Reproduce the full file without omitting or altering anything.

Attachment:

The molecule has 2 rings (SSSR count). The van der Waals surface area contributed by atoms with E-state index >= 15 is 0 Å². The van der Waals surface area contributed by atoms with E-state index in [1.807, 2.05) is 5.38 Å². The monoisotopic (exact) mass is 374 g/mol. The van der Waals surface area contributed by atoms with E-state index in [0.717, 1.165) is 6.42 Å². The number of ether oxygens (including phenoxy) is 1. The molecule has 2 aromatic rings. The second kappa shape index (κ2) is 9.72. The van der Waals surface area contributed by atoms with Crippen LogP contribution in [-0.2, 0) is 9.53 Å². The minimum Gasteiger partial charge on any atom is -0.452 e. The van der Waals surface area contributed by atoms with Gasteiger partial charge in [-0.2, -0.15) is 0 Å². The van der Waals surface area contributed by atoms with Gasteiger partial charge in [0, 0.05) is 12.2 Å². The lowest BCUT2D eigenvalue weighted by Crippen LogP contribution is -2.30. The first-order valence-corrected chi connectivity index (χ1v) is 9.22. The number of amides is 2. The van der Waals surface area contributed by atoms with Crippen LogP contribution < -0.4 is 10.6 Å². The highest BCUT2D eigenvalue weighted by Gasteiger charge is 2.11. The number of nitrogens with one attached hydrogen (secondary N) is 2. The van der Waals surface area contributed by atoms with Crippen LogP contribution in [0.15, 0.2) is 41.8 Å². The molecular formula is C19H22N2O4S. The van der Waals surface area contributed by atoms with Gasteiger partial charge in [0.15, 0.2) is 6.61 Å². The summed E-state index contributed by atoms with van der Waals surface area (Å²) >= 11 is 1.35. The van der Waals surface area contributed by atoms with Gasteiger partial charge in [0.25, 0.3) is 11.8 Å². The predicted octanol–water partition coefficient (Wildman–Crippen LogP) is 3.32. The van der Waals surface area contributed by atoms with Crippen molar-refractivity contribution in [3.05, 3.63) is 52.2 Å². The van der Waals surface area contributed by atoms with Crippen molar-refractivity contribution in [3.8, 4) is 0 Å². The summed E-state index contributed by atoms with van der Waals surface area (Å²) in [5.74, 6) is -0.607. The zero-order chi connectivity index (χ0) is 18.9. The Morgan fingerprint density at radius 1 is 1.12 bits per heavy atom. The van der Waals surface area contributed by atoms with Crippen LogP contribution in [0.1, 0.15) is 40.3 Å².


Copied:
The molecule has 2 rings (SSSR count). The van der Waals surface area contributed by atoms with E-state index >= 15 is 0 Å². The van der Waals surface area contributed by atoms with E-state index in [1.807, 2.05) is 5.38 Å². The monoisotopic (exact) mass is 374 g/mol. The van der Waals surface area contributed by atoms with E-state index in [0.717, 1.165) is 6.42 Å². The number of ether oxygens (including phenoxy) is 1. The molecule has 2 aromatic rings. The second kappa shape index (κ2) is 9.72. The van der Waals surface area contributed by atoms with Crippen LogP contribution in [-0.2, 0) is 9.53 Å². The minimum Gasteiger partial charge on any atom is -0.452 e. The van der Waals surface area contributed by atoms with Gasteiger partial charge in [-0.2, -0.15) is 0 Å². The van der Waals surface area contributed by atoms with Gasteiger partial charge in [0, 0.05) is 12.2 Å². The lowest BCUT2D eigenvalue weighted by Crippen LogP contribution is -2.30. The first-order valence-corrected chi connectivity index (χ1v) is 9.22. The number of amides is 2. The van der Waals surface area contributed by atoms with Crippen LogP contribution < -0.4 is 10.6 Å². The highest BCUT2D eigenvalue weighted by Gasteiger charge is 2.11. The number of nitrogens with one attached hydrogen (secondary N) is 2. The van der Waals surface area contributed by atoms with Crippen LogP contribution in [0.15, 0.2) is 41.8 Å². The molecular formula is C19H22N2O4S. The van der Waals surface area contributed by atoms with Gasteiger partial charge in [0.15, 0.2) is 6.61 Å². The summed E-state index contributed by atoms with van der Waals surface area (Å²) >= 11 is 1.35. The van der Waals surface area contributed by atoms with Gasteiger partial charge in [0.25, 0.3) is 11.8 Å². The predicted octanol–water partition coefficient (Wildman–Crippen LogP) is 3.32. The van der Waals surface area contributed by atoms with Crippen molar-refractivity contribution in [3.05, 3.63) is 52.2 Å². The van der Waals surface area contributed by atoms with Crippen molar-refractivity contribution in [3.8, 4) is 0 Å². The summed E-state index contributed by atoms with van der Waals surface area (Å²) in [5.74, 6) is -0.607. The zero-order chi connectivity index (χ0) is 18.9. The Morgan fingerprint density at radius 1 is 1.12 bits per heavy atom. The van der Waals surface area contributed by atoms with Crippen LogP contribution in [0.1, 0.15) is 40.3 Å².